A contouring trail leads to a stream near Ghachaur (2650m, 1hr) where the climb to today’s pass begins. First ascend steep switchbacks before entering forest; it will take about 3½ hours to reach Chankheli Lagna (3594m), where there are some good views of the Kanjiroba range to the south-east and endless hills to the north. It is then a very pleasant 10-minute descent to a great campsite beside the Rauli Khola (3005m) and another 15 minutes to the teashop at Jogimara, where you can sleep in their loft.
Day 7: Jogimara–Piplan 6hrs
It is an easy ascent for about 100m to round a hill-spur at 3120m before descending about 500m to the Milchham Khola (110 mins). Then another small climb that involves crossing a landslide, which is still close to another ridge (2717m, 30 mins) with views of the lower valley and Rimi village, where there is a teashop (2552m, 1hr). If you are trekking this route in reverse, you might want to camp here to break this day into two stages and then continue to Jogimara tomorrow. It is a long traverse to Deuri (70 mins), where you pass a large school before a slight descent to Darma (30 mins). Head through the village to the helipad on the far side and then descend steep switchbacks to the main riverside trail, which winds around to a suspension bridge over Humla Karnali. Cross the bridge and then it’s a short climb to Piplan (1700m, 1hr) where you can camp in the school.
Day 8: Piplan–Apsia Lekh 6¾hrs
Pass through the village to the helipad where a trail turns right and begins to climb slightly before steepening to switchbacks to Nimagaon (1980m, 1½hrs). Continue up through the village for another 1½ hours to crest a ridge and where the rail starts to traverse through a shallow basin to another ridge (2724m, 20 mins) beneath Korka village. You do not need to enter Korka. An easy descent for 30 minutes brings you to a stream, which would make a good lunch spot. The trail then climbs again but not as steeply to Puma (2805m, 70 mins) where you could camp in the small school grounds. Just beyond the school the trail forks, turn right and climb switchbacks through pine forest for 1¾ hours to Apsia Lekh (3195m), a broad grassy ridge makes a great campsite. There are great views of Saipal Himal towering over the depths of the Karnali Nadi valley. There is a good water source about 100m downhill on the eastern side of the ridge.
Day 9: Apsia Lekh–Punkha Khola 4¼hrs
After yesterday’s strenuous walk, today is much easier so take your time and enjoy the morning views! The day begins with a lovely contouring trail and great views of Saipal Himal and the surrounding valleys to Kallas (45 mins) where there is a teashop. Then descend to Nunyapani Khola and ascend an easy trail to a ridge before another easy descent past Phuche to Rodikot Khola (2386m, 2hrs). The trail then climbs an easy gradient for the next 1½ hours to a campsite beside Punkha Khola (3010m) and the base of tomorrow’s climb.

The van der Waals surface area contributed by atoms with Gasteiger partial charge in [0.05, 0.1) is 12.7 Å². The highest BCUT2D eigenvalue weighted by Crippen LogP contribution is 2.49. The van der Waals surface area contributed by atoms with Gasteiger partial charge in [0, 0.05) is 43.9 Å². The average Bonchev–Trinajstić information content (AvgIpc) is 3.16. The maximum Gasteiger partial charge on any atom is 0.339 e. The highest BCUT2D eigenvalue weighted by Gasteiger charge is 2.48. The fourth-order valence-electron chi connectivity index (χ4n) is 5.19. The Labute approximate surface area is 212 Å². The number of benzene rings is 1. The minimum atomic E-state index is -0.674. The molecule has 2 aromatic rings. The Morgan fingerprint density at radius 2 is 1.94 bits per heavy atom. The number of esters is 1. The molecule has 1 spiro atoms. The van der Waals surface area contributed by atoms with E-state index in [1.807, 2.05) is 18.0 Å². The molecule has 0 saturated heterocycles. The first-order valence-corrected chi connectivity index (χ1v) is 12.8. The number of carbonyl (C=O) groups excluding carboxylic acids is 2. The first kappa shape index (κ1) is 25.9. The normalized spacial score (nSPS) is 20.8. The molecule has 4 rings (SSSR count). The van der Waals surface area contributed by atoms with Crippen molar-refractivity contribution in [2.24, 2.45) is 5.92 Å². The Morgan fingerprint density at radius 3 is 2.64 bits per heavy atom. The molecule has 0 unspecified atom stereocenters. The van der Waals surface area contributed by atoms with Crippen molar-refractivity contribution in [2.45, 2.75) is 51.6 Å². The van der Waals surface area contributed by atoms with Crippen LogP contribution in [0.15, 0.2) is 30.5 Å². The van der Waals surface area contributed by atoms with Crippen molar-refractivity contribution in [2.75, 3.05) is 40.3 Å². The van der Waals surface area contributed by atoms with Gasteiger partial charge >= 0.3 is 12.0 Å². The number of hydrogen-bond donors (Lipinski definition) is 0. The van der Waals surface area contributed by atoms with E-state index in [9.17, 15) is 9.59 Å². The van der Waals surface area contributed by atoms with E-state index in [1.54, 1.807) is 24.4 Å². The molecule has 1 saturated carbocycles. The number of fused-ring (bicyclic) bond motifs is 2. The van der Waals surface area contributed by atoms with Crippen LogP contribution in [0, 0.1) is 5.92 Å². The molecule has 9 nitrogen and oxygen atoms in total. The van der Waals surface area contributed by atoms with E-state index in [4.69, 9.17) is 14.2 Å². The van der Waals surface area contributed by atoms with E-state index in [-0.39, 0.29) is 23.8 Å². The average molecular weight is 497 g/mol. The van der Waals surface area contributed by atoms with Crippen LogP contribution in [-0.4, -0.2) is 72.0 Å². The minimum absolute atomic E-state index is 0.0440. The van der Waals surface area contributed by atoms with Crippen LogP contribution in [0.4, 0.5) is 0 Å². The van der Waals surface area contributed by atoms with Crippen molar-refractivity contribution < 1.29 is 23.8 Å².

Day 10: Punkha Khola–Yanchu Khola 6¼hrs
Ascend steep switchbacks through forest for roughly 500m before the gradient eases a little. There is a kharka at 3512m, which could be used as a campsite but water is another 30 minutes beyond. Steep switchbacks lead to the Margor Lekh Bhangjyang (4037m, 3½hrs) with great views north to the Simikot valley, Saipal Himal and endless ranges to the south. The trail descends slightly as it traverses steep hillside to the Bhigauda Dada (30 mins) before becoming very steep and switchbacking down to the Yanchu Khola (2100m, 2hrs). There are several campsite options in this valley, your choice will depend on the time taken to cross the pass and the number of herders and livestock at each place. There is a kharka about 10 minutes before the Yanchu Khola, or a site in a forest on the far bank or, if dry, one of the grassy sections beside the river a little further downstream (10 mins).
Day 11: River camp–Simikot 6½hrs
Descend the true right bank of the river for about 15 minutes before a gradual climb to Durpa village where the trail then contours past the school. Beyond the village wind around open hillside and then begin the long, dusty descent to the pilgrimage site of Kharpunath (2100m, 3hrs) where there are a few teashops. This is not a very secure campsite and if you need to stay here you will have to be very careful of your possessions. A better option is to walk up the true left bank of the Humla Karnali for 30 minutes to another collection of teashops before turning right into the Kudila Khola valley, where there are more camping options. If you have the energy, continue to the comfortable hotels and teahouses of Simikot. From the Kudila Khola, head upstream, crossing small tributaries for 45 minutes or so to a few teashops and a rigid metal bridge, which you cross and then start the long switchback trail to Simikot (2985m, 2hrs 20 mins). You enter the large bazaar town from the south and most of the teahouses and hotels are near the airport entry on the far side of the village, but the opportunity for a shower and a comfy bed are great motivators!
Day 12: Simikot–Nepalgunj–Kathmandu
There are daily flights from Simikot to Nepalgunj and you should try to book seats on the first flight so that you can connect easily to Kathmandu the same day.